“There are those,” the writer begins, ”who believe the bombs and blood were staged, the amputees and others injured were actors in some kind of Hollywood production designed to justify martial law.”
David Abel’s lead is a splendid Straw Man ploy: dismiss an idea by seizing upon an absurd exaggeration, like looking at a reflection in a funhouse mirror.
For validation, Abel quotes Jeanne Kempthorne, a Massachusetts criminal defense lawyer who worked from 1992 to 2003 as an assistant U.S. attorney in Boston. She slapped aside skeptics.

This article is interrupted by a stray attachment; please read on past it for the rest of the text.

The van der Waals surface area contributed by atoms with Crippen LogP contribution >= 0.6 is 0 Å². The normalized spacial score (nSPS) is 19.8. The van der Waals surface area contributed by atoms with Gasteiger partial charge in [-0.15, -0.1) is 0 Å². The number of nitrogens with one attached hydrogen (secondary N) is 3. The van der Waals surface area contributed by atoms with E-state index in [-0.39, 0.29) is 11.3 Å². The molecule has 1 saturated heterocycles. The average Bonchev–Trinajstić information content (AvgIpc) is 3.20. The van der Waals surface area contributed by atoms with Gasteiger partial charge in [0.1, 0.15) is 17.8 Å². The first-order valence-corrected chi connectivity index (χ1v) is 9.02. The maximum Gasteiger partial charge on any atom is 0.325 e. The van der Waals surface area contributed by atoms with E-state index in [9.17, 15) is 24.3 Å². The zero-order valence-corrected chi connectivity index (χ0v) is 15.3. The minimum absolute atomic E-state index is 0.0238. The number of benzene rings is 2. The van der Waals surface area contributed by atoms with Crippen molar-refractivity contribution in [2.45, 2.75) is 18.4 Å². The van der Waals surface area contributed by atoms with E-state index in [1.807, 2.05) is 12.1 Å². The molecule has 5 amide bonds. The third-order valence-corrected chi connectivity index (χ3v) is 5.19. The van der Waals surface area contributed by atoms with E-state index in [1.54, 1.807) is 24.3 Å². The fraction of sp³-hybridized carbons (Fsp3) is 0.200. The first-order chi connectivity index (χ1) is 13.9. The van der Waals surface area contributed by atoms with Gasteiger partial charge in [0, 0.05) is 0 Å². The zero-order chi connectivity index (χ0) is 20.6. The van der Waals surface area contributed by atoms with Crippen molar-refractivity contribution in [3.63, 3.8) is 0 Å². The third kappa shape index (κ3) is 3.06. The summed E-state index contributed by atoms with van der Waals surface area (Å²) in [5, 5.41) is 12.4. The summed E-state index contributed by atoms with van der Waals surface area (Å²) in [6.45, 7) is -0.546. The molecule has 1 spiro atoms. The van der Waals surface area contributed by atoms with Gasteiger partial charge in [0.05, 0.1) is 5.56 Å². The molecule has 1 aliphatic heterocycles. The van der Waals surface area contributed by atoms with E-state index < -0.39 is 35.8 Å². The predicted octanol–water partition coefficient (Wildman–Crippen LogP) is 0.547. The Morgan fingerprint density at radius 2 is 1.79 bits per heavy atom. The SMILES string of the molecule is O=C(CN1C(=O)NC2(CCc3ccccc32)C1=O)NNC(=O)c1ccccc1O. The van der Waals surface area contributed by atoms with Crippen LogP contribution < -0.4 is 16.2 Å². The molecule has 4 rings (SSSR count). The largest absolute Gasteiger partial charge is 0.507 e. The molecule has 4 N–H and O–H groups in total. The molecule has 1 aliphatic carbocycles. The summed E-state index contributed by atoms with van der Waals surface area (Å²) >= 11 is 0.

“It’s just human nature,” Kempthorne told the paper. “There will always be flat-earthers or grassy knoll types, people who will go to great lengths to dispute the obvious or find conspiracies or come up with evidence-free speculation.”But what she calls evidence-free speculation others call collaborative deduction.